• Weather conditions
  • Parts or debris in the road
  • The location of the accident
  • Visible injuries to all parties involved

Be sure to save the pictures taken for later use, including a backup copy. If you are unable to take photos immediately due to your injuries, then return to the accident site as soon as possible to take pictures.

Exchange Insurance Information

You have a positive obligation to share insurance information with the other driver. Try collecting as much information as possible, such as:

  • The make, model, year, registration and licence plate number of their vehicle
  • The driver’s name and licence number (if the driver is not the registered owner)
  • The date, time and location of the collision
  • The injuries sustained
  • The number of passengers involved, if any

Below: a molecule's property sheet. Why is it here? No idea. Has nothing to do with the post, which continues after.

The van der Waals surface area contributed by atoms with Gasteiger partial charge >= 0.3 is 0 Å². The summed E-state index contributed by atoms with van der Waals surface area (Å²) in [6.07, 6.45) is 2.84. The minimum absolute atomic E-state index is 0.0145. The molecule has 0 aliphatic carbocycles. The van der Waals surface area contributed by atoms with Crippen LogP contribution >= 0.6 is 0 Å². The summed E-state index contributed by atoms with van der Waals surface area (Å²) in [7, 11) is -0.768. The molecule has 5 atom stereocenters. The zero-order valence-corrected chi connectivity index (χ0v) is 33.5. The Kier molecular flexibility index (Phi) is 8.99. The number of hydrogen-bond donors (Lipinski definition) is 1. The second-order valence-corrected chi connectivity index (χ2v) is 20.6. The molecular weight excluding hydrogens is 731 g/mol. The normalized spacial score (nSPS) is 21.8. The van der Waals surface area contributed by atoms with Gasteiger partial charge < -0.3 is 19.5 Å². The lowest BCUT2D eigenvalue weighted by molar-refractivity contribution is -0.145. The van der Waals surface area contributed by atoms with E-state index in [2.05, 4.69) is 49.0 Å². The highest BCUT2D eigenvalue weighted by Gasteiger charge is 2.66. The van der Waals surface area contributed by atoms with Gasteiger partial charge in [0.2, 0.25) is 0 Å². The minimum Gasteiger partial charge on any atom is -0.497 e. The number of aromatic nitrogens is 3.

• The extent of damage to the vehicles
  • Your description of the accident
  • The names and driver’s licence numbers of any other drivers involved, and the names of their insurance companies and their auto insurance policy numbers
  • The license plate and VIN numbers of the other vehicles
  • The name and badge number of the investigating police officer (if the accident was reported to the police)

It is best to ask to see the documentation yourself. Take a photo of the other person’s driver’s license and insurance policy for an accurate record. If you exchange cell phone numbers, then call the driver before leaving the accident scene to ensure you have the right number.

Follow up with Your Physician